However, when astheneo means spiritual weakness usually the context or a qualifier such as "weak in faith" (Rom. 14:2) or "weak in conscience" (1 Cor.8:7) makes that clear. Moreover, in the material most relevant to James (the four Gospels), astheneo almost always refers to physical illness. The same is true for kamno. And iaomai, when not used in an OT quotation, always refers to physical healing. As far as sozo and egeiro are concerned, both are appropriate descriptions of physical healing (sozo in Mt. 9:21-22; Mk. 5:34; 6:56; 10:52; Lk. 7:50; 17:19; and egeiro in Mk. 1:31; 2:9-12; Acts 3:7).
That being said, James would not want you to think that if your affliction is emotional or spiritual in nature that you should not ask for others to pray for you. We already saw in v. 13 that regardless of the nature or cause of one’s affliction, prayer is appropriate.
(3) Why are the “Elders” singled out? Most likely it is because they are representatives of the entire church. When a sheep is wounded or in danger it most naturally seeks out the aid of its shepherd, which is how Elders are described in 1 Peter 5:1-2. It is also assumed that the Elders of a church are men of maturity, spiritual insight, prayerfulness, compassion, etc. As such they would be likely candidates (but not the only ones, of course) to receive from God the necessary gifting to minister healing to the sick.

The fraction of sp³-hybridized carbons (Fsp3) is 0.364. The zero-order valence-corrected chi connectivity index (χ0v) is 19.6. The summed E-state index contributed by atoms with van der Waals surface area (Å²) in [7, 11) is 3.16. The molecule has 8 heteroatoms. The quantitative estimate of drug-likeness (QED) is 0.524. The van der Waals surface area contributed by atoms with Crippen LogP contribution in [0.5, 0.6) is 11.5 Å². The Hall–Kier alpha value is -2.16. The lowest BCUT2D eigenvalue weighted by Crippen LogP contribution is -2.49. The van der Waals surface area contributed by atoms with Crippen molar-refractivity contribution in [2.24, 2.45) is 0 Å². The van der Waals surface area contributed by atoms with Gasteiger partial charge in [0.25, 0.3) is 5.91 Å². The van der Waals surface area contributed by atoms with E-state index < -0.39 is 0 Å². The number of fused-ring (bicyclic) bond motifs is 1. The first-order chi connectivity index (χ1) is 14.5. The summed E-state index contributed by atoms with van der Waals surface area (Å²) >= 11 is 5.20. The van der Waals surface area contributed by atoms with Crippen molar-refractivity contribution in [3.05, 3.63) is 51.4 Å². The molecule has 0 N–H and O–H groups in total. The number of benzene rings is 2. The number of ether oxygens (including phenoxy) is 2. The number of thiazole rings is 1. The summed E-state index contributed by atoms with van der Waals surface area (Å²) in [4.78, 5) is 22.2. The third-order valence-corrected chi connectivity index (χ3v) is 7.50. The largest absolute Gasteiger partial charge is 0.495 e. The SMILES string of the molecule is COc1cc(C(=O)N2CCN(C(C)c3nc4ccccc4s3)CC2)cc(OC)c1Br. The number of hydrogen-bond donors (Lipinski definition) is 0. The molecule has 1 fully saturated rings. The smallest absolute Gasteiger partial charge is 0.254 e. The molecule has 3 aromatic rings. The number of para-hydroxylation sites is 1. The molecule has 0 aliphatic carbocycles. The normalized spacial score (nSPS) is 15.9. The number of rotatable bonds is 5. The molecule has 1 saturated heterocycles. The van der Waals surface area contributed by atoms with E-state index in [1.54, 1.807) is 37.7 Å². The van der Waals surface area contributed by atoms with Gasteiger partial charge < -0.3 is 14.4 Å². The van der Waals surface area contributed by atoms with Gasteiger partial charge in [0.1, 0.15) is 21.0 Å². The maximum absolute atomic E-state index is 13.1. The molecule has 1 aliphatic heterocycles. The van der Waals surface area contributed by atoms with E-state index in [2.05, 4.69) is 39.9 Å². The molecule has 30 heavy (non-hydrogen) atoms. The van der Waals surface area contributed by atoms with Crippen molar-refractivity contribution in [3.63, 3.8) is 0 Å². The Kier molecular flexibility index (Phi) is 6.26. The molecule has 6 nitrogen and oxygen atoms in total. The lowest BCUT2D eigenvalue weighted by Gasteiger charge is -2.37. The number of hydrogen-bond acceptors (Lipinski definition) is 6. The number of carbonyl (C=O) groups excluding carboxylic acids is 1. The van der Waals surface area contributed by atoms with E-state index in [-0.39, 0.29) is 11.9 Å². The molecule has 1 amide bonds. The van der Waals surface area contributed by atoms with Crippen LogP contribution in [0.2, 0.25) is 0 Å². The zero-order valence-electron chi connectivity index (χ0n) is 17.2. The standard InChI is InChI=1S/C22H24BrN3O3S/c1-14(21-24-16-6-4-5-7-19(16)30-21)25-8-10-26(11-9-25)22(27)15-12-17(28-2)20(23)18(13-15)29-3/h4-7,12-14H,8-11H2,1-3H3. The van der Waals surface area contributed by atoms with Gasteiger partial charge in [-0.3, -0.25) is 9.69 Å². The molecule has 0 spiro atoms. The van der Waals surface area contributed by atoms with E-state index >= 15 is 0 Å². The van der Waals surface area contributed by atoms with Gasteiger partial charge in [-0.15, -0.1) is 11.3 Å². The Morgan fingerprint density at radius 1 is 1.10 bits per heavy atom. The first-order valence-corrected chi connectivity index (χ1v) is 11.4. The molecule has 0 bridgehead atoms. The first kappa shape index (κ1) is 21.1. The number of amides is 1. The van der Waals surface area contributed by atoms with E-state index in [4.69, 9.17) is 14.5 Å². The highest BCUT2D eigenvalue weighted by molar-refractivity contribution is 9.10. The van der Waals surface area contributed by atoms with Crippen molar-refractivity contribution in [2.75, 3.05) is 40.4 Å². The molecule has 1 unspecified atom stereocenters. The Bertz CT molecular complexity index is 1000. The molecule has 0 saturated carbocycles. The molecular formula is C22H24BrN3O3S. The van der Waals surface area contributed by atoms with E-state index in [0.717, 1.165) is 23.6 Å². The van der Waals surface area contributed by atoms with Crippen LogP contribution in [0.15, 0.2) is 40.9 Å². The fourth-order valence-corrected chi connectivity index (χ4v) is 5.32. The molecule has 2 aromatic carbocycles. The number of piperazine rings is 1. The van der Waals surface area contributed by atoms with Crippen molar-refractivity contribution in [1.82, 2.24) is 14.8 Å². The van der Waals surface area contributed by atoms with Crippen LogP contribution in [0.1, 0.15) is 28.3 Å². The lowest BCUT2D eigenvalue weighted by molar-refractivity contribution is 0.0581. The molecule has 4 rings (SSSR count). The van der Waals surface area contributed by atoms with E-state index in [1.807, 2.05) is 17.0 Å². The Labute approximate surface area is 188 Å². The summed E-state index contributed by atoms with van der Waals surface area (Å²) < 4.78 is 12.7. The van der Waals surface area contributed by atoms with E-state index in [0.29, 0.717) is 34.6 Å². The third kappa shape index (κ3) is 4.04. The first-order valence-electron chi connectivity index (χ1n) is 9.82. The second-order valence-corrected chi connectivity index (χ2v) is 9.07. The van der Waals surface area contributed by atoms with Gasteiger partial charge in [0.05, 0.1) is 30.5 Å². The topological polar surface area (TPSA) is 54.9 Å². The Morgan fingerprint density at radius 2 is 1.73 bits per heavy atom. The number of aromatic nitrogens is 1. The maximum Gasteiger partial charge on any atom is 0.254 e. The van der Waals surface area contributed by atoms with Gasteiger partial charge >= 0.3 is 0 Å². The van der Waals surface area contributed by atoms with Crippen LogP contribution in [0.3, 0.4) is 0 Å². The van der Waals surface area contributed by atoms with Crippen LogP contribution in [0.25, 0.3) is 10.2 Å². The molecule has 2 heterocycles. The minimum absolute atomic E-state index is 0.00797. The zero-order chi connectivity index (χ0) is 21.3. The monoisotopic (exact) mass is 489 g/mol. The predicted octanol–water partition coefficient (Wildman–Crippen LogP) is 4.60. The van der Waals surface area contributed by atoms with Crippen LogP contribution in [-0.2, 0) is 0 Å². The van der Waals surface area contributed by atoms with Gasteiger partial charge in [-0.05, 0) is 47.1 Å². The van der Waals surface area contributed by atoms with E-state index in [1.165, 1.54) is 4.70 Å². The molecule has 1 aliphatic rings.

There is another qualification to put on this statement. Don’t ever conclude from this passage that only Elders are to pray for the sick. Don’t ever think that other believers, both male and female, of all ages can’t or shouldn’t pray for one another. Notice down in v. 16 that James exhorts all believers to “pray for one another.” Some of the most powerful and effective intercessors and prayer warriors that I have known were never Elders or Pastors in a local church.
So remember this: if an Elder isn’t available you aren’t falling short or missing a thing if you ask other Christians to pray that you might be healed. That is why here at Bridgeway we have trained prayer ministers who are available after every service. All of us, regardless of whether or not we hold office or are or are not on staff at a church are responsible to pray for others.
To be continued . . .